Of course if there's no light around, there's no colour that you can see. On the other hand, the wall must have some property that makes it be blue. That property is still there in the dark.

Mike W.

Is Mike referring to the property of excited states, or the property that the states are excitable (via split d-orbitals or conjugated orbitals)?

I understand that anything that we see as coloured but not glowing is transmitting unabsorbed light — the complementary colour of the absorbed light — which is only possible when electrons jumping from ground to excited states.

What I'd like some clarity on is whether those excited electrons fall back to their ground state in the absence of light (another potential reason why colour does not exist in the absence of light). If the electrons do, then I guess the property Mike's referring to is the excitability of the electrons — which makes sense.


The chemical property that creates colour is the ability to absorb light of a specific visible wavelength. There is more than one way to do this.

Mostly colour is caused by the existence of electronic transitions in substances that match the energy of some wavelength of light so when light hits the substance, some is absorbed by exciting electrons from a lower to a higher energy level. The higher energy levels will not be populated unless there is some energy input to excite the electrons. But the structure that enables this absorption to exist is present whether or not there is any light.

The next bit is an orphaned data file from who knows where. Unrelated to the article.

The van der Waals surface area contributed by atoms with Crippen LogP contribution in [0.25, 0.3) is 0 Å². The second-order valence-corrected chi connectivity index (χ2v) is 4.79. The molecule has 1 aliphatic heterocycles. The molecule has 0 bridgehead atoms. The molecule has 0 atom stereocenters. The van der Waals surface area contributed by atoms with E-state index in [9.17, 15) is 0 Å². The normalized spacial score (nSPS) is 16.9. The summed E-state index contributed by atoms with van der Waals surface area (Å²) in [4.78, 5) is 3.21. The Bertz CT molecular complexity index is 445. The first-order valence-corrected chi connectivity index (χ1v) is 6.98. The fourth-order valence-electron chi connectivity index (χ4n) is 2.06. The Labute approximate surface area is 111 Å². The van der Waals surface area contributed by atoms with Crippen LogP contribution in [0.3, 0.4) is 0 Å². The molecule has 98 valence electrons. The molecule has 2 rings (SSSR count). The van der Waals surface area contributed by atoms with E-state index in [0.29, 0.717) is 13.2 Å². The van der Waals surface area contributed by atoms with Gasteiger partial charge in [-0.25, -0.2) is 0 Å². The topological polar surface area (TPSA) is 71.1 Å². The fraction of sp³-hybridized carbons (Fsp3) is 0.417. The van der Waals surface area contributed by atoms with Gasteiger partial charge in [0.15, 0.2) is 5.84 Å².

There are other ways a substance can create colour. For example, some compounds do it by interference: the physical structure contains features that have the same scale as wavelengths of some colour of light. When light hits the substance the reflected light creates interference patterns that can selectively eliminate some wavelengths. This is why oil films on water show rainbow colours and why the mineral opal shows beautiful iridescence. again, though, the cause of colour is present whether there is light or not.

In short, the cause of colour is sometimes a chemical thing (involving electrons being excited) and sometimes a physical thing (involving interference) but, either way, the property that creates it exists even when there is no light.


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